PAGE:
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Disclaimer: The following article mentions the topic of suicide or other sensitive subjects, which may trigger negative thoughts and feelings for those currently suffering or still recovering from a mental or mood disorder. Reader discretion is advised.

Although I didn’t recognize it at the time, I experienced postpartum depression with my first child. There was a moment when I was all alone in the hospital and experienced a panic attack. I was sobbing and hyperventilating, feeling like my life was out of control. It was very confusing and scary. When my nurse came in, she and I both agreed it was hormones.

Looking back, I realized I should have gotten help. I hid when friends and family came over to see the baby. My husband would make excuses for me, saying that I was sleeping, showering, or too tired. While true, the real reason was the anxiety I felt from being with people.

I experienced something similar with the birth of my second child, but it worsened after the birth of my third child. One day, my parents had taken my older kids and my husband and I were resting with the baby. I was having a hard time sleeping, and I awoke to a quiet house. My husband and baby were peacefully sleeping. I felt alone, empty, and hollow. And then, out of nowhere, the thought crossed my mind, “They would be better off without me.” To my terror, my brain answered, “Yes. Yes they would.” As I sobbed, I wrestled with my brain by telling myself that this was not a good idea. I begged my brain to stop suggesting suicide.

The year prior to my baby being born, I had dealt with some suicides in my life. I watched children cry as their mother was buried. I watched little kids attend their parents’ funerals, knowing they would now be raised by other family members. Until now, I hadn’t understood how anyone could get to the point of thinking the world would be a better place without them.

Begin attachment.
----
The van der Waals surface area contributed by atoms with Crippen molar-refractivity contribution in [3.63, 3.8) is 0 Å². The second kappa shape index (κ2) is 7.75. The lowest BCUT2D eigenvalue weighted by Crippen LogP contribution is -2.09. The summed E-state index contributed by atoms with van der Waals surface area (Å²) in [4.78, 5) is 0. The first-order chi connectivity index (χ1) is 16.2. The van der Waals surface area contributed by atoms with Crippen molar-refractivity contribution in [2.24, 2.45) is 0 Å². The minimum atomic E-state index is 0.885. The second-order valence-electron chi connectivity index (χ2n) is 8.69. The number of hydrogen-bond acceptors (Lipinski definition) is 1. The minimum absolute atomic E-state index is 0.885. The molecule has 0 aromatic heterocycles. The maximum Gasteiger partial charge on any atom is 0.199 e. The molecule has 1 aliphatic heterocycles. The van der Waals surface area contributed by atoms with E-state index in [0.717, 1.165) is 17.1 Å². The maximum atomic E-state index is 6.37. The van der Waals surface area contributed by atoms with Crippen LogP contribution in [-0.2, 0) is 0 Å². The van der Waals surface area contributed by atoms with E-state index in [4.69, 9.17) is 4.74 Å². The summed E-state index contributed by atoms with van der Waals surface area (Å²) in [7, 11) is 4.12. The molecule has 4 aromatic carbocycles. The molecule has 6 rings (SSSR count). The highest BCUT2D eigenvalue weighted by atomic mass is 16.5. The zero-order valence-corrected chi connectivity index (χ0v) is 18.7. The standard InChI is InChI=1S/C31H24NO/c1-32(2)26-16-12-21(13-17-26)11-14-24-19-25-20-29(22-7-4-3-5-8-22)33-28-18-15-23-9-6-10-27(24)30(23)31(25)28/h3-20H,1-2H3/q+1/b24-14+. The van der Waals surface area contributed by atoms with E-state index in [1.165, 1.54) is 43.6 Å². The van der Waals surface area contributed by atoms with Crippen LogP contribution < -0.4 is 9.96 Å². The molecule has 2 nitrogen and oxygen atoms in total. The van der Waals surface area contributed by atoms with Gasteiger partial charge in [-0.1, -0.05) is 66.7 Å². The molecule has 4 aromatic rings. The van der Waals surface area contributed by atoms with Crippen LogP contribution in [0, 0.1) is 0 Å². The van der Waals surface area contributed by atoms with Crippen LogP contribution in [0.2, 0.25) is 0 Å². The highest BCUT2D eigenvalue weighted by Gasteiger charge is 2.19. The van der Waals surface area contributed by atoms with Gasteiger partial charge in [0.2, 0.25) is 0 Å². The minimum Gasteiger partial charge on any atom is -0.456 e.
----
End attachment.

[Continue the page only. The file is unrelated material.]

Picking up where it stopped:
I was embarrassed, but I knew I had to talk to someone. I gently woke my husband and poured out all my emotions and fears to him. He quietly listened, wrapped me in his arms, and said, “Let’s get you some help.” I knew I had done the right thing. The next day, my husband made sure I got medical help, including a doctor’s visit and medication. Although it took time, the medication eventually helped. I started to feel happiness again. I could be alone. I could handle life. I loved my baby. At times I felt slightly numb to other feelings, but I knew this was a temporary tradeoff. I eventually realized being alone was my trigger. When I was alone, the feelings would overwhelm me and I would spiral quickly.

Within a year, I had weaned myself off the medication and was still feeling stable and happy. Later, after my fourth baby was born, I asked for a prescription before I even left the hospital. As a result, I didn’t have the debilitating anxiety and depression I previously experienced. Along with medication, the perspective of understanding the postpartum depression would end also helped.

I still sometimes struggle with some anxiety and depression, but I am learning how to handle it. Diet, exercise, and adequate sleep keep me on track. I say no to things that I know will put me over the edge. I tell my loved ones when I start to feel out of control.
At the time of my postpartum depression, I felt so lost, scared, and ashamed of the way I felt. I’ve found that when talking to new moms, being candid about my experience has helped them open up and realize they are not alone. To those going through postpartum depression right now, there is hope. Please reach out to family, friends, and if needed, a therapist and medical professionals. You will find many people who have love, compassion, and empathy for you.

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